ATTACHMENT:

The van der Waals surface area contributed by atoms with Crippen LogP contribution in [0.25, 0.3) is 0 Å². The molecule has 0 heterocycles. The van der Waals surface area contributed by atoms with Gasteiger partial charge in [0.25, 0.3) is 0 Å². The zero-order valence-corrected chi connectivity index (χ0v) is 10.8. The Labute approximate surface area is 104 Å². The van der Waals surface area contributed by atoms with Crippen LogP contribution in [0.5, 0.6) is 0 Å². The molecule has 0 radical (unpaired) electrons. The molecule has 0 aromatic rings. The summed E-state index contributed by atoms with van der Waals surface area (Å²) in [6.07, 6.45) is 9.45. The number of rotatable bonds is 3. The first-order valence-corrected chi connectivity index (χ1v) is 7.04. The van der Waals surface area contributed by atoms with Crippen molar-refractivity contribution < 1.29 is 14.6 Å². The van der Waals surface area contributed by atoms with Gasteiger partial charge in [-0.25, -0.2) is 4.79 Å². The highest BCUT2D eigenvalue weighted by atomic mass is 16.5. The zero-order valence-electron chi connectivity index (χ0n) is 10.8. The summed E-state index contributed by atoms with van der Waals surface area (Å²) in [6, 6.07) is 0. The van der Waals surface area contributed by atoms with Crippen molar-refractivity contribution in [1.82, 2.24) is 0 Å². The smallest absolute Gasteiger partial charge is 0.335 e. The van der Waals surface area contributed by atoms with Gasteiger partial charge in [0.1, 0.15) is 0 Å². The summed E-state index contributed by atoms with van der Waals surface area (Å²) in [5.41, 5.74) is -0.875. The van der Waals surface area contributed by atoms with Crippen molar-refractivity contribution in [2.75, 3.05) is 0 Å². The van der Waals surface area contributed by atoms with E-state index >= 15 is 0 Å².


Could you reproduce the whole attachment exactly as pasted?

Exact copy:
The van der Waals surface area contributed by atoms with Crippen LogP contribution in [0.25, 0.3) is 0 Å². The molecule has 0 heterocycles. The van der Waals surface area contributed by atoms with Gasteiger partial charge in [0.25, 0.3) is 0 Å². The zero-order valence-corrected chi connectivity index (χ0v) is 10.8. The Labute approximate surface area is 104 Å². The van der Waals surface area contributed by atoms with Crippen LogP contribution in [0.5, 0.6) is 0 Å². The molecule has 0 radical (unpaired) electrons. The molecule has 0 aromatic rings. The summed E-state index contributed by atoms with van der Waals surface area (Å²) in [6.07, 6.45) is 9.45. The number of rotatable bonds is 3. The first-order valence-corrected chi connectivity index (χ1v) is 7.04. The van der Waals surface area contributed by atoms with Crippen molar-refractivity contribution < 1.29 is 14.6 Å². The van der Waals surface area contributed by atoms with Gasteiger partial charge in [-0.25, -0.2) is 4.79 Å². The highest BCUT2D eigenvalue weighted by atomic mass is 16.5. The zero-order valence-electron chi connectivity index (χ0n) is 10.8. The summed E-state index contributed by atoms with van der Waals surface area (Å²) in [6, 6.07) is 0. The van der Waals surface area contributed by atoms with Crippen molar-refractivity contribution in [1.82, 2.24) is 0 Å². The smallest absolute Gasteiger partial charge is 0.335 e. The van der Waals surface area contributed by atoms with Gasteiger partial charge in [0.1, 0.15) is 0 Å². The summed E-state index contributed by atoms with van der Waals surface area (Å²) in [5.41, 5.74) is -0.875. The van der Waals surface area contributed by atoms with Crippen molar-refractivity contribution in [2.75, 3.05) is 0 Å². The van der Waals surface area contributed by atoms with E-state index >= 15 is 0 Å².